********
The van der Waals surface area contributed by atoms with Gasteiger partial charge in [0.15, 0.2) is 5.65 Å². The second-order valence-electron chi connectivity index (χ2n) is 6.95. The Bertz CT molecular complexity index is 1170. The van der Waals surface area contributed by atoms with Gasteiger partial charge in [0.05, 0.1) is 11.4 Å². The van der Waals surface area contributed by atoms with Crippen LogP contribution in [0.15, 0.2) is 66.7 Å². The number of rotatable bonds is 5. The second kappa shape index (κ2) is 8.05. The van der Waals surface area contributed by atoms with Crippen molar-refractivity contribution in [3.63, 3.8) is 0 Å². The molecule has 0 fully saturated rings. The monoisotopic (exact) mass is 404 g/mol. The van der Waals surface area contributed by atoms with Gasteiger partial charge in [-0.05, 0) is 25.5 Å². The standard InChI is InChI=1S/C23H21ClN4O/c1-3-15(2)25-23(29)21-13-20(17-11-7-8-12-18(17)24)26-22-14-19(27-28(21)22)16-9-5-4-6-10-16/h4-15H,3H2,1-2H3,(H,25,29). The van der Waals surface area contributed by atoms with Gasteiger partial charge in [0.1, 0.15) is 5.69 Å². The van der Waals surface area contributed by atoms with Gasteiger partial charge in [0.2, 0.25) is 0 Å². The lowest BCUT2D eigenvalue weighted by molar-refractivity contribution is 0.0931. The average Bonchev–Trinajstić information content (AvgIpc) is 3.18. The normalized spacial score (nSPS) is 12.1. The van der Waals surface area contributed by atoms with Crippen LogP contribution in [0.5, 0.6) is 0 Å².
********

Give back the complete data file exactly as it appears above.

The van der Waals surface area contributed by atoms with Gasteiger partial charge in [0.15, 0.2) is 5.65 Å². The second-order valence-electron chi connectivity index (χ2n) is 6.95. The Bertz CT molecular complexity index is 1170. The van der Waals surface area contributed by atoms with Gasteiger partial charge in [0.05, 0.1) is 11.4 Å². The van der Waals surface area contributed by atoms with Crippen LogP contribution in [0.15, 0.2) is 66.7 Å². The number of rotatable bonds is 5. The second kappa shape index (κ2) is 8.05. The van der Waals surface area contributed by atoms with Crippen molar-refractivity contribution in [3.63, 3.8) is 0 Å². The molecule has 0 fully saturated rings. The monoisotopic (exact) mass is 404 g/mol. The van der Waals surface area contributed by atoms with Gasteiger partial charge in [-0.05, 0) is 25.5 Å². The standard InChI is InChI=1S/C23H21ClN4O/c1-3-15(2)25-23(29)21-13-20(17-11-7-8-12-18(17)24)26-22-14-19(27-28(21)22)16-9-5-4-6-10-16/h4-15H,3H2,1-2H3,(H,25,29). The van der Waals surface area contributed by atoms with Gasteiger partial charge in [0.1, 0.15) is 5.69 Å². The van der Waals surface area contributed by atoms with Gasteiger partial charge in [0.2, 0.25) is 0 Å². The lowest BCUT2D eigenvalue weighted by molar-refractivity contribution is 0.0931. The average Bonchev–Trinajstić information content (AvgIpc) is 3.18. The normalized spacial score (nSPS) is 12.1. The van der Waals surface area contributed by atoms with Crippen LogP contribution in [0.5, 0.6) is 0 Å².